By John E. Phillips
First bow buck teaches veteran rifleman a valuable lesson about where to aim at deer outside (or inside) the pins.
Travis Olson of Salina, Kansas, has hunted deer for 25 years, but the 2014 season was only his third to do so with a bow.
“We have a lot of crop fields and open land with small patches of woods in between," Travis says. "I define myself as a small property bowhunter."
"In 2014, I had trail camera photographs of does and a few nice bucks. A hunting buddy and I decided to park our trucks on a hill so we could watch some property we had permission to hunt. We wanted to see how many deer were coming out of a head of woods and feeding in the field.
“Since we saw two really nice bucks, I called the landowner and told him I’d like to set up a stand to hunt the following day. However, that Sunday afternoon, I saw only some does and a small buck,” he said.
On Monday, Nov. 24, Travis got into his tree about 30 minutes before daylight. Several does and a spike walked right under his stand. About 8:45, he picked up and ground his rattling antlers together.
A big buck came through the timber and stopped at the fork in a trail. When it looked away, as if considering taking the wrong turn, Travis gave a soft grunt, which got its attention.
The buck then jumped the creek and circled behind Travis’s treestand.
“I didn’t get a really good look at the rack until after the buck jumped the creek,” Travis said. “Then my heart started pumping overtime, because it was the biggest deer I had ever seen. I also realized it was one we’d nicknamed Big John.”
Travis had to turn completely around in order to shoot without getting tangled in his safety harness. After he’d spun, he noticed a nearly 4-foot-wide shooting lane ahead of the moving deer.
The buck, meanwhile, was getting closer and directly downwind of the hyperventilating hunter.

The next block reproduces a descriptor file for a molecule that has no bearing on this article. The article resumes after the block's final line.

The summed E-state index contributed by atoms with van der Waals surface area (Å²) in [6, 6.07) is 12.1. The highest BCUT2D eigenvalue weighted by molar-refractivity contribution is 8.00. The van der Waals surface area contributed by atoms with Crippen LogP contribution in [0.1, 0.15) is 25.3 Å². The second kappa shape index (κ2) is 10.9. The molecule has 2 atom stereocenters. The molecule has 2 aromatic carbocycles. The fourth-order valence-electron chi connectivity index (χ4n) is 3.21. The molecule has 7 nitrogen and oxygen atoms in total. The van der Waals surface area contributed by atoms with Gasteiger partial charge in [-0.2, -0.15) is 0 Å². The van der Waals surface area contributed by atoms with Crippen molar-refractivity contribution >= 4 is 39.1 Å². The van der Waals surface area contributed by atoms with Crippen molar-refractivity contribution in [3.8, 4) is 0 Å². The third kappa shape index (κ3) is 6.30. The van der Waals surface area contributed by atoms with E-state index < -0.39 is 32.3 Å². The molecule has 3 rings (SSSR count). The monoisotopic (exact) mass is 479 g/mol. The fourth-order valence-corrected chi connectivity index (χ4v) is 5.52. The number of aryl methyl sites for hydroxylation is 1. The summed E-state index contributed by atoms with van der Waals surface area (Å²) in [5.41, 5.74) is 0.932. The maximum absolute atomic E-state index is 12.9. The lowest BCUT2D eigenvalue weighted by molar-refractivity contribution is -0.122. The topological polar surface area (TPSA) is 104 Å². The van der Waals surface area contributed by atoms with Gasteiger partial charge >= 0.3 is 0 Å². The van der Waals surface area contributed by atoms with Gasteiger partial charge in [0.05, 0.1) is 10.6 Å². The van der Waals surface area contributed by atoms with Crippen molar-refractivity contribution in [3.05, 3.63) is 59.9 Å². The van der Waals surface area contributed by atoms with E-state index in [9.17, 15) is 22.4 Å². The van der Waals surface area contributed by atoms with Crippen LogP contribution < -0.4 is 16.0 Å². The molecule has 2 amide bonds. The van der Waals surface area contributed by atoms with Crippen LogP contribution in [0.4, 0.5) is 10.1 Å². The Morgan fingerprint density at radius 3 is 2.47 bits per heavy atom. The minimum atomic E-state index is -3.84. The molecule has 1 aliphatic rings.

Travis believes rising thermals saved his bacon.
He didn’t have a shot until Big John was 10 feet from the base of his tree. The steep angle wasn’t exactly what he wanted.
“I had never practiced shooting straight down with my bow,” he explained. “I’d only been bowhunting for three years. I hadn’t even shot a buck.”
As soon as he dared, Travis drew his bow and aimed behind the deer’s shoulder. The four-bladed Muzzy buried into the animal’s spine, dropping it immediately. The deer rolled downhill and into the little creek.
Travis quickly launched a second arrow into the buck’s heart to end things. Afterward, he called his cousin and a couple of friends to help him get the huge animal to his truck.
“I guessed Big John’s rack might’ve scored between 175 and 180 inches, but I didn’t have a clue it might top 200,” he said.
Travis called his friend and taxidermist Wayne Johnson, who lived about 20 miles away.
“I told him, ‘I know how to field-dress a deer, but I don’t know where to start opening the cavity to not damage the hide for a shoulder mount.’
“He said, ‘If you mess up that cape, you’ll have to spend at least $75 to try and get another one that will fit the antlers. So bring the whole deer to me, and let me cape it out,’” Travis said.
Hunter: Travis Olson
BTR Score: 201
View BTR Scoresheet
This article was published in the February 2016 edition of Rack Magazine. Subscribe today to have Rack Magazine delivered to your home. Read Recent RACK Articles:
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